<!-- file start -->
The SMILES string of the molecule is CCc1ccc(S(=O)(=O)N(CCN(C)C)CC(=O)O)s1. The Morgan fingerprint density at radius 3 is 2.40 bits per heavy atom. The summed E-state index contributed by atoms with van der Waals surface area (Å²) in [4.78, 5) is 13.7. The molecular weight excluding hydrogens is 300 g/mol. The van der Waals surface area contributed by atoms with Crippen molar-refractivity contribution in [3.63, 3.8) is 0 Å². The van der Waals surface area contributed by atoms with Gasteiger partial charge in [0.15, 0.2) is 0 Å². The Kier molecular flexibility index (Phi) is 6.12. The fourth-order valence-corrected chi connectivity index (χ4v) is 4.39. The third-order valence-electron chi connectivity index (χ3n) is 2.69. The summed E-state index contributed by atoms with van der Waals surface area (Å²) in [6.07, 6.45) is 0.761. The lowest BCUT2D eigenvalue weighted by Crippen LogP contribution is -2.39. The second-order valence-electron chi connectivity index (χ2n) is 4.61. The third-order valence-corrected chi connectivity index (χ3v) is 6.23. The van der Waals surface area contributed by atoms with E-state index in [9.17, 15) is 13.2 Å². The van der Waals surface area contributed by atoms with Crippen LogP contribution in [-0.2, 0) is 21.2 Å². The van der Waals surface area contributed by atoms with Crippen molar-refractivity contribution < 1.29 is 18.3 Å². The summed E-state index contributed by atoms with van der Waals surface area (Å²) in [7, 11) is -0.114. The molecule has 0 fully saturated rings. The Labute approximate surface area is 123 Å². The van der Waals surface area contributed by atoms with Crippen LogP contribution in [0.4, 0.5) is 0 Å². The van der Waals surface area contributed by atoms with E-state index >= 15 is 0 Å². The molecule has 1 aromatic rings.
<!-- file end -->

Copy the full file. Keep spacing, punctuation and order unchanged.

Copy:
The SMILES string of the molecule is CCc1ccc(S(=O)(=O)N(CCN(C)C)CC(=O)O)s1. The Morgan fingerprint density at radius 3 is 2.40 bits per heavy atom. The summed E-state index contributed by atoms with van der Waals surface area (Å²) in [4.78, 5) is 13.7. The molecular weight excluding hydrogens is 300 g/mol. The van der Waals surface area contributed by atoms with Crippen molar-refractivity contribution in [3.63, 3.8) is 0 Å². The van der Waals surface area contributed by atoms with Gasteiger partial charge in [0.15, 0.2) is 0 Å². The Kier molecular flexibility index (Phi) is 6.12. The fourth-order valence-corrected chi connectivity index (χ4v) is 4.39. The third-order valence-electron chi connectivity index (χ3n) is 2.69. The summed E-state index contributed by atoms with van der Waals surface area (Å²) in [6.07, 6.45) is 0.761. The lowest BCUT2D eigenvalue weighted by Crippen LogP contribution is -2.39. The second-order valence-electron chi connectivity index (χ2n) is 4.61. The third-order valence-corrected chi connectivity index (χ3v) is 6.23. The van der Waals surface area contributed by atoms with E-state index in [9.17, 15) is 13.2 Å². The van der Waals surface area contributed by atoms with Crippen LogP contribution in [-0.2, 0) is 21.2 Å². The van der Waals surface area contributed by atoms with Crippen molar-refractivity contribution < 1.29 is 18.3 Å². The summed E-state index contributed by atoms with van der Waals surface area (Å²) in [7, 11) is -0.114. The molecule has 0 fully saturated rings. The Labute approximate surface area is 123 Å². The van der Waals surface area contributed by atoms with Crippen LogP contribution in [0.4, 0.5) is 0 Å². The van der Waals surface area contributed by atoms with E-state index >= 15 is 0 Å². The molecule has 1 aromatic rings.